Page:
No one knows how Michael Sam's story will end.
The only thing certain at this point is that he's a pioneer of sorts.
After Sam revealed he was gay in February, months of headlines followed as the NFL draft grew closer. Would the disclosure hurt his draft stock? Or would he even be drafted at all?
We got our answer Saturday, as the St. Louis Rams selected the former Missouri star in the seventh round with the 249th overall pick.
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Now that the draft is over, however, an even bigger challenge awaits: Merely making the team. It won’t be easy. Seventh-round picks are routinely cut from rosters. And defensive end is already a position of strength for the Rams, as they boast a pair of young starters in Chris Long and Robert Quinn (neither has reached 30 years old) and two solid backups in William Hayes and Eugene Sims.
There’s no doubt that putting Sam on the waiver wire would be an unpopular move, especially given the number of jerseys he’s already sold — second only to Cleveland’s Johnny Manziel among players drafted last week — and the legion of supporters hoping he does well.
But Rams coach Jeff Fisher has made it clear that Sam won’t be treated differently than any other player the Rams drafted.
“(I)’ts going to be very competitive for him, as it will be for some of the other guys, the later picks, because of the depth and the talent level at the position,” Fisher said in a teleconference after Sam was selected. “He’s going to have to come in, and like the rest of his new teammates, these rookies, they’re not in shape, not in the condition our veterans are in. He’s going to have to work to get into great shape and we’ll blend him in the offseason program.”
Perhaps Sam has a saving grace: Far more seventh-round picks end up making teams than one might think. Bernie Miklasz, a columnist for the St. Louis Post-Dispatch, did some research on this very subject after Sam was drafted, and the numbers were astounding.
He found that of the 51 players taken in the seventh round of the 2011 draft, 37 have played in at least one regular season game, with 20 starting at least one time. Four have started 10 or more games and five have become the primary starter at his spot over the course of the season.
For good measure, the MVP of last year’s Super Bowl — Seattle linebacker Malcolm Smith — was one of those seventh round picks three years ago.
The numbers from the 2012 and 2013 tell a similar story. So Sam has a better-than-expected chance of ensuring a place for himself when the Rams have to chop things down to the 53-man roster they’ll carry into the season.
And there’s this: Along with the four defensive ends noted above, St. Louis kept a fifth on the active roster for 14 of its 16 games last season. That makes the notion the team has no room for Sam an absurd one.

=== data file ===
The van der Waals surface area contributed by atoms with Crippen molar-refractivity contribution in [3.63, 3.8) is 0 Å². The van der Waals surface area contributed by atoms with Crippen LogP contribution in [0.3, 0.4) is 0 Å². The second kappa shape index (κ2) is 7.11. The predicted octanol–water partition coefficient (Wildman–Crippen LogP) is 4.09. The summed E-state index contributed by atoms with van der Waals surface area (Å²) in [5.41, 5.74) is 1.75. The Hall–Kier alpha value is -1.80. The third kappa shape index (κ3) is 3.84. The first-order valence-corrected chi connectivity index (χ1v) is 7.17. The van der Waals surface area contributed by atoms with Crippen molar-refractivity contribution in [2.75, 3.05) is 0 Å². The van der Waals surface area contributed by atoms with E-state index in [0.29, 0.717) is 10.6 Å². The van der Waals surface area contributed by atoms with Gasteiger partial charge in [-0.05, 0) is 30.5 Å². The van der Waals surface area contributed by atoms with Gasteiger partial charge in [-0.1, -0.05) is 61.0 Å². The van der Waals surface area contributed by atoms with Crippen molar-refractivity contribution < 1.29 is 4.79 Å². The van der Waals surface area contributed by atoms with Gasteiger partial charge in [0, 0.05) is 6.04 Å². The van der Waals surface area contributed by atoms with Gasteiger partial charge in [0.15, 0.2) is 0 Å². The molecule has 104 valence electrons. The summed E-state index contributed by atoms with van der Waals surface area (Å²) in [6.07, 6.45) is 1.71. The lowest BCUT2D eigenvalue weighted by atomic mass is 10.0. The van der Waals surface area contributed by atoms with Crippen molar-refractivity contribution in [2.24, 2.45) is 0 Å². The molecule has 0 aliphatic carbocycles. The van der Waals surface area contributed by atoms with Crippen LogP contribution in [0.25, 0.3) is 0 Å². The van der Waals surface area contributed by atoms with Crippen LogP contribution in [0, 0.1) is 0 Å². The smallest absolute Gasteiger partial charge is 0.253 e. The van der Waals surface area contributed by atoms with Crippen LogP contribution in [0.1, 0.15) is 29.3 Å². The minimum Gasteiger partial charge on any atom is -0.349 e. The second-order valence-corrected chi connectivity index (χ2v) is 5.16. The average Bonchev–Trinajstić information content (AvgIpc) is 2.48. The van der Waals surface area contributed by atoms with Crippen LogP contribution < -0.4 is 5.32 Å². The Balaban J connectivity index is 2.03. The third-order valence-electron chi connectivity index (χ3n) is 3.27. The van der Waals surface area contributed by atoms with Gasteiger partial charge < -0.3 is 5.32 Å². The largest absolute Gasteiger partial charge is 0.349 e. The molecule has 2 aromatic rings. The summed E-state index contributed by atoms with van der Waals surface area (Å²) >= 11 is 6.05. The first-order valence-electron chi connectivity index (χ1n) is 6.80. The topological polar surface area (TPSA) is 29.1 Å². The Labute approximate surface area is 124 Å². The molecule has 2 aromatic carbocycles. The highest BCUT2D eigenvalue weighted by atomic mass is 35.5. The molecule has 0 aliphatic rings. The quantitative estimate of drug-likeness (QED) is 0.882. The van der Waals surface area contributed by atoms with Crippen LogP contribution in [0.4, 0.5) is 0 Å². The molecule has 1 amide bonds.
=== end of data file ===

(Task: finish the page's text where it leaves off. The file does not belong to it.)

Of course, Sam’s football ability is only part of this story. As long as he’s in the league — be it with the Rams or another franchise — Sam being the first openly gay player is an unavoidable topic. How he’s accepted in the locker room and treated by opposing fans will be closely monitored by the NFL, media scribes and those on both sides of the political spectrum.
In his first conference call with reporters, Sam said he wasn’t worried about any of the extra attention that will inevitably follow him everywhere.
“I’m worrying about the guy next to me, the guy in front of me. I have to prove myself,” he said. “I’ve got to make sure the vets know that I’m a team player and I love this game. I want to show the coaches I’m a team player and I’m a hardworking guy, and that what I do on the field will determine how great Michael Sam will be.”
Still, there is a disconnect between Sam’s words and his actions. On Wednesday, it was announced Sam had agreed to take part in a documentary series produced by the Oprah Winfrey Network that will chronicle his bid to make the Rams' roster. There was already going to be a massive microscope on Sam after he was drafted; Oprah’s involvement — and that of her film crew — will increase that 10-fold. This came one day after he told reporters at his introductory press conference that his sole job was "to focus on football and help this team win a championship."
But those who care only about the football aspect of this, take heart: On-field performance always takes precedence. With only 53 available spots on the active roster, teams can't afford to keep a player solely due to outside factors like jersey sales or, in Sam's case, breaking new ground for openly gay athletes.
This means his future in St. Louis boils down to one question: Does he make the team better?
If so, Sam's No. 96 jersey will be waiting in his locker for the Rams' season opener Sept. 7. Simple as that. Don't for a second think any amount of external pressure will sway St. Louis' decision-makers. They don't view him as Michael Sam, the next Oprah creation. They don't even view him as Michael Sam, the first openly gay NFL player.
Appropriately, he's seen the way he wants to be.
He's just Michael Sam, the football player, nothing more, nothing less.